So, yes. There are rules .
Here are some of those, as far as I know (some real, some inferred, some of my own).
- Start your Live streams on time, and end them on time.
- Engage with your audience, your community, and provide value
- Don’t go live streaming about How to use LinkedIn Live on “LinkedIn live” — that’s meta.
8 Hot Ideas For LinkedIn Live
Note: You might be passionate about a lot of things (like I am passionate about cars, investing, travel, electronic gadgets, technology, and more). But when you go live on LinkedIn, it’s assumed that you’ll talk business — your actual business.
The reason why you are on LinkedIn.
With that out of the way, let’s dig into some ideas for LinkedIn Live:
Share Tips & Insights
It’s the easiest kind of live stream you could do on LinkedIn. When you run a business, expertise in what you do is automatically attributed to you. In that case, you should come out and be out with what you know. You don’t have to give away any recipes for the secret sauce but anything from you will help.
Teaching & Training
Nothing helps you teach as well as a live (and/or a recorded video). You don’t have to do an entire online course on the topic you want to teach. Brief 15-30 minute delivery on a topic is enough.
The goal is to “teach for impact”. Make a difference, no matter how small it is.
LinkedIn publishing (posting articles exclusively written for LinkedIn) is already a great way to establish thought leadership — loaded with your first person narrative, experiences, stories, and more.
Take that several notches up with LinkedIn Live.
Doing LinkedIn live for various aspects related to the domain your business operates is an incredibly effective way to establish thought leadership (and for your business). Worth a lot more than several thousands of blog posts and years worth of LinkedIn newsletters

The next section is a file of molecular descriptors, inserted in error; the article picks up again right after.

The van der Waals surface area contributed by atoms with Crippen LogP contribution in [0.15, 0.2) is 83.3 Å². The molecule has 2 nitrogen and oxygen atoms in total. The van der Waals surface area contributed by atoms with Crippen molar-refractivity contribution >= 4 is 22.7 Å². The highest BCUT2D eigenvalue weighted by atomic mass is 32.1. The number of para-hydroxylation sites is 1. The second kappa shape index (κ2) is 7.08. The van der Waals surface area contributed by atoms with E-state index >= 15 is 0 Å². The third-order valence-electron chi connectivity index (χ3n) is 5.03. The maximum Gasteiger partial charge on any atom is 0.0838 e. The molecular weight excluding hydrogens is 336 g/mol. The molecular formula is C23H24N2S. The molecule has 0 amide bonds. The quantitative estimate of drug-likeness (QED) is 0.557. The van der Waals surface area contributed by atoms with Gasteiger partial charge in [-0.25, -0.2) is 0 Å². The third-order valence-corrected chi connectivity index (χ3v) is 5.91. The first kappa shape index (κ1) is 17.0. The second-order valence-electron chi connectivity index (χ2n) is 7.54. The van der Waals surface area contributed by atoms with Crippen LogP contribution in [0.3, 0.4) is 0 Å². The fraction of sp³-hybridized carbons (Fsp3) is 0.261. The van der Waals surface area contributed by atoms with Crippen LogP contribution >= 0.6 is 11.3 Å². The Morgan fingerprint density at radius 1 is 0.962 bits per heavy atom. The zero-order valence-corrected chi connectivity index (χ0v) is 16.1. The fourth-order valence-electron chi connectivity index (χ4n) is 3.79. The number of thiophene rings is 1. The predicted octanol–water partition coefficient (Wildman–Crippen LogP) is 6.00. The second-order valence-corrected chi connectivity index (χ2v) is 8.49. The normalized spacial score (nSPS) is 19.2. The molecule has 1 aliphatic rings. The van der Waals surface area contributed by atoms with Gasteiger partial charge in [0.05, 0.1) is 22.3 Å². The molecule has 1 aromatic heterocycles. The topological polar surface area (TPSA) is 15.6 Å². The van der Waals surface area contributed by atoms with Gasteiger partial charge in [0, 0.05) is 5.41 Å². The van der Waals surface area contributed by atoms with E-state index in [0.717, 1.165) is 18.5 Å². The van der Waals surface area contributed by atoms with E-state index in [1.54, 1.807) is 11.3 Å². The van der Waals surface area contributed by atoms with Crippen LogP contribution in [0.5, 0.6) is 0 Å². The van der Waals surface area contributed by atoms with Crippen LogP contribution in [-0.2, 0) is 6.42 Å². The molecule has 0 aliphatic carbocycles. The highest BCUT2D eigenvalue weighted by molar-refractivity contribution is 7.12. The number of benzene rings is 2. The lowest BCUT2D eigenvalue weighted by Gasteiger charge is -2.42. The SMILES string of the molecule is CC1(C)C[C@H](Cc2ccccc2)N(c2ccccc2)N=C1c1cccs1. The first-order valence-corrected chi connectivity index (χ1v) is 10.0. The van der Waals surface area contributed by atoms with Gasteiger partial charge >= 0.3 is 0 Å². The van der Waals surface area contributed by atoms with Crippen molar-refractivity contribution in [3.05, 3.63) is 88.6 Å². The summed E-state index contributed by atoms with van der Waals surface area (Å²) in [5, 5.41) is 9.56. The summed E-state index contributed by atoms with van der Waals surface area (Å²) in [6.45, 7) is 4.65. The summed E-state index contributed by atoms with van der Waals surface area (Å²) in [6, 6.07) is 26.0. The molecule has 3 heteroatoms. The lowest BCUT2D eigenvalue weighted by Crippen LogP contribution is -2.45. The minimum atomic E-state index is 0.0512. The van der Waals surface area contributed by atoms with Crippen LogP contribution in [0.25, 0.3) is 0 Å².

Talking about newsletters, see my newsletter 👉 Marketing Alpha on LinkedIn
Starting from others within your company, credible experts or consultants you work with, or others in the industry body your business associates with — hosting interviews is an incredibly effective strategy for LinkedIn live.
The hosts get a credibility boost.
The guest gets a PR boost, and everyone loves a good talk.
Way too many businesses hide their team members in cubicles. Employee advocacy is powerful. If you are a business with team members (anywhere from 2 members to 750,000 worldwide), bringing them in to do LinkedIn is a fantastic way to kill three birds with one shot: Employees feel important and appreciated;
you’ll look smart bringing them in to feature on your official LinkedIn live stream, and
The whole world wants (and loves) a good story.
Talking about employees…
Hiring & recruiting
Did you know that employers no longer have the right of path when it comes to hiring talent? Skilled candidates have options.
What that means for you as a business is that you’d have to “promote” yourself in the right way to attract talent.
There’s no better way than LinkedIn live to make that work for you. Get other “happy employees” to share their views about their life at work in your organization (unedited and unhindered).
Showcase all the delightful things you do for employees, how you let them be themselves, and all the ways you help encourage employee career development or growth.
Invite a Panel of Relevant Guests
Nothing works better than bringing in a panel of experts to discuss issues that your business relates to. Several influential, experienced, and worthy people want to be invited as panelists to your LinkedIn Live (you have no idea how many people will be open to that).
Regardless of the business you are in (or your profession), there are folks who can provide tips and insights on that domain (all you need to do is ask).
LinkedIn really lets you reach out to anyone you want — including the likes of Sir Richard Branson, Peter Thiel, and many others.
Let your customers talk
Don’t let your customers remain mere transaction IDs on your CRM. Give them some room to talk about how excited they are about your products and services or how your business made a difference to their lives.
Yeah, testimonials are fine (but are so 1990s). It’s time to bring them in on LinkedIn Live (if they are open to it, of course) and let them speak their mind.
Do you have access to LinkedIn live? If yes, what are you going to do next?